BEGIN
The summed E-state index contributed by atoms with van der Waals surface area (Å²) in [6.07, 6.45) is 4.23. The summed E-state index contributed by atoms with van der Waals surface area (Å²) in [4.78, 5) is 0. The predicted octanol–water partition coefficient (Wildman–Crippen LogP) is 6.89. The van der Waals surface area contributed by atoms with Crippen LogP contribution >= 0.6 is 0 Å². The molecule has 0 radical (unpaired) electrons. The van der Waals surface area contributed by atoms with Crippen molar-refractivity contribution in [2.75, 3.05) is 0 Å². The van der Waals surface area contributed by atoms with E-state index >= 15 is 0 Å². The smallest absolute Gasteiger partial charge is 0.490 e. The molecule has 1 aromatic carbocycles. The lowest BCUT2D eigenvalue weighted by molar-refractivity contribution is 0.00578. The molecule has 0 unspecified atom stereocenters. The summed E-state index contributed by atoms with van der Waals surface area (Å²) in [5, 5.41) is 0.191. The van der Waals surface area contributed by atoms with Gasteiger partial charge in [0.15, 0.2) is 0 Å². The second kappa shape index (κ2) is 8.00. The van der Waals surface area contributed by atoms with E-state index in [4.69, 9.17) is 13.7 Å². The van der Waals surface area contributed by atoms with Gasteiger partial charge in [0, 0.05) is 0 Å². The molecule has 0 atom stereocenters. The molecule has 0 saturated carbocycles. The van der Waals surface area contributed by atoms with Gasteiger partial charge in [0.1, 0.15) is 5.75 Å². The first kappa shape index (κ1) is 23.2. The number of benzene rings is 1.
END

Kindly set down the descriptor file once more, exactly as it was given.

The summed E-state index contributed by atoms with van der Waals surface area (Å²) in [6.07, 6.45) is 4.23. The summed E-state index contributed by atoms with van der Waals surface area (Å²) in [4.78, 5) is 0. The predicted octanol–water partition coefficient (Wildman–Crippen LogP) is 6.89. The van der Waals surface area contributed by atoms with Crippen LogP contribution >= 0.6 is 0 Å². The molecule has 0 radical (unpaired) electrons. The van der Waals surface area contributed by atoms with Crippen molar-refractivity contribution in [2.75, 3.05) is 0 Å². The van der Waals surface area contributed by atoms with E-state index >= 15 is 0 Å². The smallest absolute Gasteiger partial charge is 0.490 e. The molecule has 1 aromatic carbocycles. The lowest BCUT2D eigenvalue weighted by molar-refractivity contribution is 0.00578. The molecule has 0 unspecified atom stereocenters. The summed E-state index contributed by atoms with van der Waals surface area (Å²) in [5, 5.41) is 0.191. The van der Waals surface area contributed by atoms with Gasteiger partial charge in [0.15, 0.2) is 0 Å². The second kappa shape index (κ2) is 8.00. The van der Waals surface area contributed by atoms with E-state index in [4.69, 9.17) is 13.7 Å². The van der Waals surface area contributed by atoms with Gasteiger partial charge in [0, 0.05) is 0 Å². The molecule has 0 atom stereocenters. The molecule has 0 saturated carbocycles. The van der Waals surface area contributed by atoms with Gasteiger partial charge in [0.1, 0.15) is 5.75 Å². The first kappa shape index (κ1) is 23.2. The number of benzene rings is 1.